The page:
How often in our lives do we race from place to place, never really stopping along the way to enjoy the ride? When we wait for something to come in the future, we’re stepping all over the present moment. This is something I see manifested quite frequently in the Vinyasa yoga classes that I teach. Students hurry through the transitions in the practice and instead rush to the glory of the next full posture that awaits them. We fling ourselves through chaturanga and upward dog only to arrive at the steadiness of downward facing dog. When the postures get more advanced, such as bakasana or handstand, it is easy and quite common to ignore the transitions altogether. The reasons for this can vary but it is probably a combination of a few different things.
First, transitions in yoga are tough. When we align the body and find stillness in a particular posture, there is an effortlessness that we can find. That isn’t to say that the poses are easy, especially when we hold them for long periods of time. But still, the work that it takes to move slowly into a pose is quite often much more difficult than the work we must do to simply maintain the pose. Laziness can get the best of us and so instead of putting in the necessary energy it takes to do it properly, we will often times just rush through. Committing to the strength and stamina to do it slow and to do it right will pay off in the long run. Those moments where your muscles are trembling on the way from one pose to the next are opportunities to grow in your practice and should not be avoided!
Second, a lot of the transitions in our yoga practice are the same, day in and day out. They get boring. For those of us who have been practicing for awhile, it wouldn’t be crazy to say that you’ve jumped forward from downward facing dog thousands, if not tens of thousands, of times. It is this reason why mixing things up in your regular practice is so important. If you always step forward, maybe start working on jumping. If you always jump, maybe work on stepping slowly. If you always step with the right foot first, maybe begin with the left. If you pike up with straight legs, maybe start bending the knees. These are just a few different ideas for one of the many regular movements that we make on the mat. Get creative and try not to move the same exact way every single time you practice. When we stop changing things up, it is easy to get stuck in a mindless repetition. Mindless repetition leads not only to a hurried practice but also to repetitive stress injuries.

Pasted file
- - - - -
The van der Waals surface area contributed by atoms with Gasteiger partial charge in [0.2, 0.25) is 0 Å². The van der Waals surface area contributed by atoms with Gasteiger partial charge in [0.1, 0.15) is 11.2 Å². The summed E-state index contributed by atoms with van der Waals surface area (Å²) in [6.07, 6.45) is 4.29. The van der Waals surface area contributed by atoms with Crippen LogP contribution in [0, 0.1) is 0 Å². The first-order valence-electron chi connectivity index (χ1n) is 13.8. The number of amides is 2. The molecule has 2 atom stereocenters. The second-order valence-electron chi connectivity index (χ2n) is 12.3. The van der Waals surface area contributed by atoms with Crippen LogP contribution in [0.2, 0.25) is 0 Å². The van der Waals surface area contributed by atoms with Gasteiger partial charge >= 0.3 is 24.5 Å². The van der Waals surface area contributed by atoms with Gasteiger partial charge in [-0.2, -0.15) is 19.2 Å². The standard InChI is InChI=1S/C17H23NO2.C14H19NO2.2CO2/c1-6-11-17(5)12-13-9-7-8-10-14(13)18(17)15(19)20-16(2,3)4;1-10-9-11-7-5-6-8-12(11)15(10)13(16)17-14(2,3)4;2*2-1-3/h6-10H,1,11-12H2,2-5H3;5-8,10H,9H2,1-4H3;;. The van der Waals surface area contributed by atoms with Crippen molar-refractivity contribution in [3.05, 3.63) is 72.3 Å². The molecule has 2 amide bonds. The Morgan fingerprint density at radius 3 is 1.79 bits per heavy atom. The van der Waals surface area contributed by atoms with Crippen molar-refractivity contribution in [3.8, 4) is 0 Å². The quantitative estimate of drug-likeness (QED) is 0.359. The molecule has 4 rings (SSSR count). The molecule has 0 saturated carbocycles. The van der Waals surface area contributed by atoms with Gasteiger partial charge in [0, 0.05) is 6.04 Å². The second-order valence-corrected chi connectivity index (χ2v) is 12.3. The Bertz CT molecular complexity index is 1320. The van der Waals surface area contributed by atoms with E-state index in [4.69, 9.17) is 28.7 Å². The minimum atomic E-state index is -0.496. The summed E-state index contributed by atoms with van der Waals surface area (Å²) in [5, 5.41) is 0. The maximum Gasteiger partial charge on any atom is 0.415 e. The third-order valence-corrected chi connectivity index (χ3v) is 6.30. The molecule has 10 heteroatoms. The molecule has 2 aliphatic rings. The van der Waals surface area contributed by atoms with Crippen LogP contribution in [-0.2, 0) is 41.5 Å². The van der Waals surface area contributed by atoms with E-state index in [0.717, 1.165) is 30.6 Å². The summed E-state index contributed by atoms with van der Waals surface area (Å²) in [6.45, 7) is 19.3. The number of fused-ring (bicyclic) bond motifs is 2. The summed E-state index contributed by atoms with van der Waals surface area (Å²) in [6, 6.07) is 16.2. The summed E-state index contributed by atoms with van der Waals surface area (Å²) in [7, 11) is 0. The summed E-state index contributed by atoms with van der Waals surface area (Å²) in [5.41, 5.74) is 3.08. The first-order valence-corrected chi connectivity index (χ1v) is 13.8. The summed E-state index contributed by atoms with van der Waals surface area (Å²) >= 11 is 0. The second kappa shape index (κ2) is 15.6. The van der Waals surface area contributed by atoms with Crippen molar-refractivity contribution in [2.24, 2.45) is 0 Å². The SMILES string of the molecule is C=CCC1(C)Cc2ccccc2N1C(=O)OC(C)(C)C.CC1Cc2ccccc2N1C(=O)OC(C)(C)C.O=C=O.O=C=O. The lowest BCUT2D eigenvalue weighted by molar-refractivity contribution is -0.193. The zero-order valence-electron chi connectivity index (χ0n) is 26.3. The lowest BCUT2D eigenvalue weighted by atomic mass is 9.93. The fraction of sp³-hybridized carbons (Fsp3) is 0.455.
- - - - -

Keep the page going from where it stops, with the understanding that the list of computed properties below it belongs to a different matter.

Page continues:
Finally, being present with transitions can help bring your awareness back to the journey instead of the destination. There is never a final goal in our yoga practice, but it is easy to fool ourselves into thinking such. Each moment of our lives is as important as the next and the same goes for our time on the mat. The first breath in a pose carries no more weight than the previous step it took to get into it. This awareness of the “in-between” will show us the totality of our yoga practice from beginning to end instead of a mere sequence of postures. It will bring continuity as opposed to choppiness. There will still be a sense of accomplishment from the big poses, but in addition, there will be a newfound contentedness from seamlessly working through it. When we stop placing bigger importance on certain moments during our yoga, everything becomes rewarding; from the moment where you hold your handstand to the breath you lift your arms up in a high lunge.
Try to notice the next time you practice, are you focused on the transition or checked out? Are you waiting for the exciting poses or taking each breath as it comes? Is the difficulty from one pose to the next something you run from or embrace? The quality of your poses will improve when you give more attention to the transitions. I’ve also found that when I stop looking at my practice as a goal oriented journey, I start enjoying it a lot more. This translates to other areas of my life. When I stop looking so far forward, I can begin to enjoy each moment for what it is.